A common reason why family proceedings are contested is that communication breaks down between the parties. Depending on the circumstances, this can be entirely understandable. However, keeping a line of communication open can be the best way to resolve matters amicably. If talking face to face with your ex-partner seems impossible, choosing a solicitor that favours a more conciliatory approach can often be the first step in attempting to reduce hostility in proceedings. The tone of communications can often be just as important as the content and being overly aggressive towards the other side can often create a conflict atmosphere and a stalemate. When this occurs, court proceedings are often the only way to resolve the issue.
Although the relationship has broken down, it can still be possible to agree on how to deal with the finances, or what arrangements are appropriate for the children. If the parties can agree on certain aspects of the separation before starting proceedings, it can allow the parties to focus on the areas of dispute. Taking legal advice early on in the process can assist here, as a solicitor can explore a client’s priorities with them and enable them to identify where there is agreement, and where the attention needs to be focused. Alternatively, it may be possible to agree on everything outside court. If this happens, the process can be done mainly by consent and as a necessary step towards implementing an agreement, rather than a contentious battle incurring substantial legal fees.
One reason why divorces can turn contentious is when a petition is presented without any warning to the other party. This can cause one party to feel like they are being blamed for the breakdown of the marriage (rightly or wrongly) and can then cause hostility which can affect related children and financial proceedings. A more conciliatory approach is to prepare a draft petition in advance, ideally choosing the least contentious ground and asking the other side to agree or propose reasonable amendments. This way both partners feel like they are being listened to from an early stage and can encourage co-operation between the parties, increasing the chance of other related issues proceeding by consent and more amicably.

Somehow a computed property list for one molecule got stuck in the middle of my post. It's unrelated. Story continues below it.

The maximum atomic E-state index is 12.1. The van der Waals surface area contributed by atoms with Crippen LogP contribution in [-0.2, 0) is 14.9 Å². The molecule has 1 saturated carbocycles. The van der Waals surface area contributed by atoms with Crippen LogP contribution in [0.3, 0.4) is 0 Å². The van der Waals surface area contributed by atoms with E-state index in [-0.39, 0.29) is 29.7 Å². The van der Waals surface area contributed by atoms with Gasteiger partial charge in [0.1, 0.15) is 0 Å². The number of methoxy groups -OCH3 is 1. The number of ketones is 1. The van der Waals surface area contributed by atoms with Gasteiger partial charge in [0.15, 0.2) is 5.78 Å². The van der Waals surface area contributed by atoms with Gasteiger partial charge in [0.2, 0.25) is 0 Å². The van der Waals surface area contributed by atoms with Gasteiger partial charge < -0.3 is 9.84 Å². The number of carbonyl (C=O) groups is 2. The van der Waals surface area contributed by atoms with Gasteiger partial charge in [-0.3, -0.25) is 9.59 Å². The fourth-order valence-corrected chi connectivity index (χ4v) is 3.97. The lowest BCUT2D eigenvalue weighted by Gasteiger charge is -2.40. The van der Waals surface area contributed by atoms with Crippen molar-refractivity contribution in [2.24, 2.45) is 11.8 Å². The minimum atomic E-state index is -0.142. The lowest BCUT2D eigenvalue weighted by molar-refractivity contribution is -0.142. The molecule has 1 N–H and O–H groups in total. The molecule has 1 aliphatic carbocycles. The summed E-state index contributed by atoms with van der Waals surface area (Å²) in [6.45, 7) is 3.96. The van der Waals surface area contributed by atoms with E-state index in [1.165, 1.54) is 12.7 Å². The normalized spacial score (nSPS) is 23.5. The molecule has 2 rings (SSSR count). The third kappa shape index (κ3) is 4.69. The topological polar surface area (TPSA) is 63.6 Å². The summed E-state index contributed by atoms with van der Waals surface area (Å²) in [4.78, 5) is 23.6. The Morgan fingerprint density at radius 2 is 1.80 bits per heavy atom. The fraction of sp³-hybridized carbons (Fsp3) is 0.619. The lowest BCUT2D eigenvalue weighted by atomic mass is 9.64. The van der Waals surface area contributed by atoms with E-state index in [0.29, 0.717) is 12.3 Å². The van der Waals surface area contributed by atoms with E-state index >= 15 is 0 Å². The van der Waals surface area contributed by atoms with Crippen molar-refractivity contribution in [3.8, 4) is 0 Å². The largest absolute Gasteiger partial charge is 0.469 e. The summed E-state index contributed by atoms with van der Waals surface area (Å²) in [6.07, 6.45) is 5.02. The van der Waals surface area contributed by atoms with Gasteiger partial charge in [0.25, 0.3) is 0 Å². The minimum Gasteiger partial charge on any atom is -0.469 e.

Even when negotiations do not lead to a settlement, it is not inevitable that court involvement will be needed. There are a number of other approaches that can be considered, which are often less confrontational than a traditional trial. These include mediation, which involves a neutral third party working with the parties to try and reach a settlement, and collaborative law (see previous article here) which is a separate process based on round table discussions. Both of these approaches are designed to reduce confrontation by encouraging settlement whilst not removing the possibilities of Court proceedings at a later date.
By putting your children’s interests at the forefront of negotiations, the parties will be reflecting the approach of the Court, especially in decisions involving where they might live and how this will work for both parents. The Children Act requires the Court to consider a list of factors when dealing with any application involving children aged 18 or under, although in practice as the children get older more emphasis is put on their own views. By adopting a child focused approach from the start the parties will reflect the approach of the Court and may find it easier to reach a consensus and agreed settlement.
The process of separation and divorce can be very stressful for the whole family which can manifest itself in various ways. Having the support and guidance of professionals can be very important to the outcome of a case and we do work with various other professionals too. These include barristers, financial advisors and pension experts as well as Family Consultants. By using them and working together, this can assist you to make considered and informed decisions as will trying to manage costs by using and referring to their specialist knowledge at the appropriate and relevant times.